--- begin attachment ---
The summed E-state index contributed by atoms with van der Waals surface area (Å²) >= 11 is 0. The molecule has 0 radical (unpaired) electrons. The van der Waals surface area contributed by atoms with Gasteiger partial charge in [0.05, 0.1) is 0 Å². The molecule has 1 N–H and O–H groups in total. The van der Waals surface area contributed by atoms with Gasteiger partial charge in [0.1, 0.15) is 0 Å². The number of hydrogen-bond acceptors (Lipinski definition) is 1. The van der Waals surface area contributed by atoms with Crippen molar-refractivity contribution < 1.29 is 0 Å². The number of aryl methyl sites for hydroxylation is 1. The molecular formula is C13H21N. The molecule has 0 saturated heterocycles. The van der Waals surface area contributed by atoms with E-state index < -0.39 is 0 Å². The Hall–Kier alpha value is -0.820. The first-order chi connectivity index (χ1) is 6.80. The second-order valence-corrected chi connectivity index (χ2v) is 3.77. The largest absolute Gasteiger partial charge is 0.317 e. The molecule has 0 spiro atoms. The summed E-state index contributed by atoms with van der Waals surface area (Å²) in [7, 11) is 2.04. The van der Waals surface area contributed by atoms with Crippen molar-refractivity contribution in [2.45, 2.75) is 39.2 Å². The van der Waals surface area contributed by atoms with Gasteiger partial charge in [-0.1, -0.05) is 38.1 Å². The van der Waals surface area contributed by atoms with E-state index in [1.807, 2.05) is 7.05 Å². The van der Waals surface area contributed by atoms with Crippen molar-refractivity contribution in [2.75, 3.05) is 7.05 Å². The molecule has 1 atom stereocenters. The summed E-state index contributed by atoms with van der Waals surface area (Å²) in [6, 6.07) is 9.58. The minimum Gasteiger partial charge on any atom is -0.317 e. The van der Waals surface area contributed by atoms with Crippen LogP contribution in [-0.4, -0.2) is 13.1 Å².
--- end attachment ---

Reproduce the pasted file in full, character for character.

The summed E-state index contributed by atoms with van der Waals surface area (Å²) >= 11 is 0. The molecule has 0 radical (unpaired) electrons. The van der Waals surface area contributed by atoms with Gasteiger partial charge in [0.05, 0.1) is 0 Å². The molecule has 1 N–H and O–H groups in total. The van der Waals surface area contributed by atoms with Gasteiger partial charge in [0.1, 0.15) is 0 Å². The number of hydrogen-bond acceptors (Lipinski definition) is 1. The van der Waals surface area contributed by atoms with Crippen molar-refractivity contribution < 1.29 is 0 Å². The number of aryl methyl sites for hydroxylation is 1. The molecular formula is C13H21N. The molecule has 0 saturated heterocycles. The van der Waals surface area contributed by atoms with E-state index < -0.39 is 0 Å². The Hall–Kier alpha value is -0.820. The first-order chi connectivity index (χ1) is 6.80. The second-order valence-corrected chi connectivity index (χ2v) is 3.77. The largest absolute Gasteiger partial charge is 0.317 e. The molecule has 0 spiro atoms. The summed E-state index contributed by atoms with van der Waals surface area (Å²) in [7, 11) is 2.04. The van der Waals surface area contributed by atoms with Crippen molar-refractivity contribution in [2.45, 2.75) is 39.2 Å². The van der Waals surface area contributed by atoms with Gasteiger partial charge in [-0.1, -0.05) is 38.1 Å². The van der Waals surface area contributed by atoms with E-state index in [1.807, 2.05) is 7.05 Å². The van der Waals surface area contributed by atoms with Crippen molar-refractivity contribution in [2.75, 3.05) is 7.05 Å². The molecule has 1 atom stereocenters. The summed E-state index contributed by atoms with van der Waals surface area (Å²) in [6, 6.07) is 9.58. The minimum Gasteiger partial charge on any atom is -0.317 e. The van der Waals surface area contributed by atoms with Crippen LogP contribution in [-0.4, -0.2) is 13.1 Å².